Austin
2:53 pm
Mon August 12, 2013

Slideshow: 10 Breathtaking Visions for the Seaholm Intake Structures

Update: The city has named three finalists in its design contest reimagining the Seaholm Intake Structures. The three finalists are:

  • “Link,” Gumbully
  • “The Lakehouse,” BOKA Powell + Design Workshop
  • “Intake,” Gensler

Take a look at the three winning entries in the slideshow above, which are expected to inform the redevelopment of the structures. The Parks and Recreation Department says it will issue a proposal for public-private partnerships for the intake structures in the near future.  

Update (Aug. 2): Have you checked out the 10 proposals for the Seaholm Intake Structures?  If so, now you can rank them from best to worst.

The city is looking for feedback on its Speak Up Austin website. There, you can rank the 10 proposals from favorite to least favorite. You can also leave comments regarding specific thoughts on the proposals.

You can view large posterboard displays of the projects at City Hall through the end of today. The city will announce its top three designs on August 9.

Original story (July 30): The Seaholm Intake Structures were once the pump house to get water from Lady Bird Lake to the Seaholm Power Plant. But when the plant was shuttered decades ago, so were the intake structures. But soon, like the construction at the former power plant site, the intake structures will see a change.

Earlier this year, the City of Austin asked for ideas on how to reimagine the structures. Out of 76 submissions, the city released its top 10 design plans yesterday. Here’s a look at what’s proposed.

Credit Andrew Waddle, Gensler/City of Austin

The Paddle Up Brewery, or PUB*ATX, focuses on making the Seaholm Intake a meeting place containing – what else? – a craft brewery. Other features in the design from Gensler include a café, art patio, amphitheater and kayak rentals. 

Credit Brendan Wittstruck, Gumbully/City of Austin

This vision from Gumbully's sees potential to expand Austin’s visual art scene in the Seaholm space. Although the plan has multiple art exhibits, the design utilizes the natural environment around the building, allowing patrons to kayak or paddleboat through art displays.

Credit Charles Nelson Meyer, Healthy Environment Collaborative/City of Austin

The Healthy Environment Collaborative proposal is for bikers, yogis and kayakers, but also for those who just want to grab lunch in the garden. With a yoga platform that doubles as a stage and showers for commuters that work nearby, the group has also come up with an extensive plan to create more bike lanes on nearby streets. 

Credit Elizabeth Danze, Danze Blood Architects/Mell Lewrence Architects/City of Austin

Danze Blood Architects teamed up with Mell Lawrence Architects to create a more minimalist plan. The idea is to preserve the nature surrounding the space in order to have contemplation, sunbathing and picnics. The provided entertainment will be in an amphitheater facing the lake.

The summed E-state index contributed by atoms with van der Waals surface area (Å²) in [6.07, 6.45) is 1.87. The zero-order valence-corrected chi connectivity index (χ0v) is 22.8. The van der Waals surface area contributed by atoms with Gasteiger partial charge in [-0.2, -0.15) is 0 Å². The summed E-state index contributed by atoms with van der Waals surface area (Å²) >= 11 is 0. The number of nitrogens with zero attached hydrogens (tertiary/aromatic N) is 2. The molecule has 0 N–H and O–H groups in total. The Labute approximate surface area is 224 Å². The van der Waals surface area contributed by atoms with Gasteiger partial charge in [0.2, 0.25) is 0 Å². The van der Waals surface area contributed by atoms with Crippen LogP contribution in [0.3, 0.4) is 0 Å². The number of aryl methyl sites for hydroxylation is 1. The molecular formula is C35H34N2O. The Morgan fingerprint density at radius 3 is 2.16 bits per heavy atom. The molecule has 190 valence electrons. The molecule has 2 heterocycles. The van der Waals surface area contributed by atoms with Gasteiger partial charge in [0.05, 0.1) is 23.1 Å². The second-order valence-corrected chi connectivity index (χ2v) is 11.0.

Credit Gensler/City of Austin

If you’ve ever wanted to cool off without getting into the lake, this second design from Gensler possibly has the solution. Named "Intake," the plan envisions a sustainable glass box inside the building to allow more natural light and access to the river and Cesar Chavez. Intake would house a farmers’ marketplace on the main floor, a hike-and-bike trail and, most notably, a wading pool. 

Credit Kyriakos Kyriakou, KSESTUDIO/City of Austin

KSEStudio created a plan that would serve mostly as a park with a moving platform for concerts and festivals, a water playground for children and a small pool. There would also be a rock climbing wall, café and an elevator. 

Credit Philip Koske, BOKA Powell + Design Workshop/City of Austin

The Lakehouse, aka the Queen of the Eco-District from BOKA Powell, is exactly as it sounds. It uses wind and solar energy and provides an urban beach, hammock grove and a kayak café.  The Rain Gardens and the event deck are also eco-friendly.

Credit Sadi Brewton & Jonathan Davies, 5250/City of Austin

Austin has a few lakes, but it doesn’t have a waterfall like this. Sadi Brewton & Jonathan Davies from 5250 have proposed a waterfall that overlooks the lake with a balcony. The plan also includes a trail, transit stop and event hall. 

Credit Will Iadevaia, Surroundings/City of Austin

The plan by Surroundings makes treating urban runoff a process you want to look at. The floating wetlands surround a covered stage and nearby decks. The “farm to table” restaurant or the community space can be a place to cool off after kayaking or sunbathing.

Credit YoungJoon Choi, Team CS/City of Austin

Water lovers will enjoy the reef and new water accessibility in the proposal from Team CS. The pedestrian bridge offers a safe ride for commuters, while the plan also includes sustainable protection for the water. Rock climbing and a kayak dock provide for active entertainment or you could go to the rooftop garden to relax.

Austin City Hall will have a display of images of the top 10 designs through Aug. 2. The top three designs will be announced on Aug. 9, with the winning design to be incorporated in the structures’ redevelopment some time afterward.